Clause 15 of the Commonwealth bill sets out relevant circumstances for determining responsibility of institutions. The operator must make a determination on an application as soon as practicable. A person can only make one application for redress under the scheme. A person cannot make an application while they are in jail, although this can be waived in exceptional circumstances. Clause 63 provides that a person is not entitled to redress if they have been sentenced to a period of imprisonment of five years or more unless the operator is satisfied that providing redress will not bring the scheme into disrepute or adversely affect public confidence or support for the scheme. This seems extraordinarily uncertain in its effect and therefore wrong in principle, particularly given the nature of the subject matter with which we are grappling. It seems as though redress is available only when the nebulous concept of public opinion, as mediated by a public servant, is interpreted in a particular way. Likewise, a person is not entitled to redress while a security notice is in force.
In his second reading speech in the other place, the Attorney General did not touch on some of the controversial aspects of the national scheme, including the one I just mentioned. Certainly the establishment of a national scheme is to be welcomed. It is common ground amongst almost everyone who has turned their mind to these issues that the existing common law system has not served all survivors well. The example of Mr Ellis, as noted by the Hon. Natalie Ward, is a particularly powerful example. The establishment of a comparatively simple scheme—certainly simpler than common law proceedings—is to be welcomed, especially in a non‑confrontational structure. That was the recommendation of the royal commission.
There are, however, unwarranted and unexplained divergences from the royal commission recommendations in the scheme in this legislation. The most obvious relates to the quantum of redress payments. The royal commission “Redress and Civil Litigation Report” recommended monetary payments to provide tangible recognition of the seriousness of the hurt and injury suffered by a survivor. Recommendation 19 of that report provided that the maximum payment be $200,000. This was one of the figures canvassed in the consultation papers of the commission. The royal commission noted that that amount and the other amounts in its papers did not exceed common law damages for non-economic loss, referenced at page 247 of the report.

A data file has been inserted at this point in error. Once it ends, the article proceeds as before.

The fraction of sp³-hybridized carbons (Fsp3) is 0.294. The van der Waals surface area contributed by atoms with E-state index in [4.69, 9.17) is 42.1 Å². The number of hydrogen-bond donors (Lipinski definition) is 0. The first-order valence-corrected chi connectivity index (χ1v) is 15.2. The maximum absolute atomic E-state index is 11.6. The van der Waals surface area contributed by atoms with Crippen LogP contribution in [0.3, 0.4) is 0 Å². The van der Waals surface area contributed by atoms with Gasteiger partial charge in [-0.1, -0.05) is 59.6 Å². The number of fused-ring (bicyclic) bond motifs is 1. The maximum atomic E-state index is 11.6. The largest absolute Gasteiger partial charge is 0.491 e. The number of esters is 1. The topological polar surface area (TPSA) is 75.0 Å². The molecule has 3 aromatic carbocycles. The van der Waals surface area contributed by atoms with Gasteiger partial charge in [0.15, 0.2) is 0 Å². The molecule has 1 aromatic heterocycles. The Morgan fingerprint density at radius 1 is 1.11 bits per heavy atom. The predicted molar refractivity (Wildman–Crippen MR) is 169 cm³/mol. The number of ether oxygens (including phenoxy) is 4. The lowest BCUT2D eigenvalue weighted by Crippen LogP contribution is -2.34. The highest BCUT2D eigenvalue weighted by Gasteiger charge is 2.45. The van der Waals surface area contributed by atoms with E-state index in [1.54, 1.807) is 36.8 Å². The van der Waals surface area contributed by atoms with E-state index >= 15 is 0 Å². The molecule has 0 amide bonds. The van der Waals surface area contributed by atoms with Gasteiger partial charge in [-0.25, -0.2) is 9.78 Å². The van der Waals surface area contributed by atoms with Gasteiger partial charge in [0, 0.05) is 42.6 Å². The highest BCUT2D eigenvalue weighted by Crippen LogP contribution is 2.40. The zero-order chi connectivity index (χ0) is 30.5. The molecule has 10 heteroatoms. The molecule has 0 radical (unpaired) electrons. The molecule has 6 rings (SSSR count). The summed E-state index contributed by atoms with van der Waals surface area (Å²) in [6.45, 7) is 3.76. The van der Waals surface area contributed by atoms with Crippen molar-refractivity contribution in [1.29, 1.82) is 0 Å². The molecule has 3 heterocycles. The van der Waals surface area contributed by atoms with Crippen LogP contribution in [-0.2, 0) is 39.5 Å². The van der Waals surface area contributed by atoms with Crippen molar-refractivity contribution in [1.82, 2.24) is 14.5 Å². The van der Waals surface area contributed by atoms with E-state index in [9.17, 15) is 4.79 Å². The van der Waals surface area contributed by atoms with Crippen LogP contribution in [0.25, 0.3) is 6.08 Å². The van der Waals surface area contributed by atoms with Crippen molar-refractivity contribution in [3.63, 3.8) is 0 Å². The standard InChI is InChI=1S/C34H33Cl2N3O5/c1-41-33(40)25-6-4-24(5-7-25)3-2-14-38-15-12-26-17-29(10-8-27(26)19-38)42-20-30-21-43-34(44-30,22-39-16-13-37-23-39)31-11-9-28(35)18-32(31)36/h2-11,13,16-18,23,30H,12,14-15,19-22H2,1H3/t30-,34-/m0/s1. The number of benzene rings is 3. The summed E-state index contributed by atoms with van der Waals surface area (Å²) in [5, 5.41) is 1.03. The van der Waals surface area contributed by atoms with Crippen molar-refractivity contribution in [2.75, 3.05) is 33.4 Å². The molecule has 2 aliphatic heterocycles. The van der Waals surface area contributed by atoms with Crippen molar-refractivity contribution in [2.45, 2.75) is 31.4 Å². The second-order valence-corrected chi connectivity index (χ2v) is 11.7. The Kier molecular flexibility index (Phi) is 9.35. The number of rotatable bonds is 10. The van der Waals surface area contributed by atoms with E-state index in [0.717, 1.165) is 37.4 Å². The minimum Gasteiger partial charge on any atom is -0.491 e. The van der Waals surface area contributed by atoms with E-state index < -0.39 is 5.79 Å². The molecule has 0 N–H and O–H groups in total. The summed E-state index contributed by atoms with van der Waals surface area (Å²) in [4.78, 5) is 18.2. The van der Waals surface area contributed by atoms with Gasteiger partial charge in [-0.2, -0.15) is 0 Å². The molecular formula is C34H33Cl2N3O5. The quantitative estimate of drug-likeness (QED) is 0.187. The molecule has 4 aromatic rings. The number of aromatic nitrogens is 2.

There were differing views in response to the consultation. The Truth, Justice and Healing Council, for example, had argued for a maximum payment of $150,000. The Uniting Church, on the other hand, supported a maximum payment of $200,000. At page 252, the royal commission concluded:
We are satisfied that the appropriate level of monetary payments under redress is a maximum payment of $200,000 and an average payment of $65,000. We consider that the higher maximum payment is appropriate to allow recognition of the most severe cases, taking account of both the severity of the abuse and the severity of the impact of the abuse.
The conclusion and recommendation was reached after considerable thought by the royal commission and after significant consultation. In the view of the Labor Opposition, there is a substantial onus on those who reach a different conclusion. Those advocating for this bill in its present terms have not, we think, discharged that onus. I remind members of the reference made by the Hon. Natalie Ward to the difference between legal outcomes and moral outcomes. This is an aspect that could well have been done better.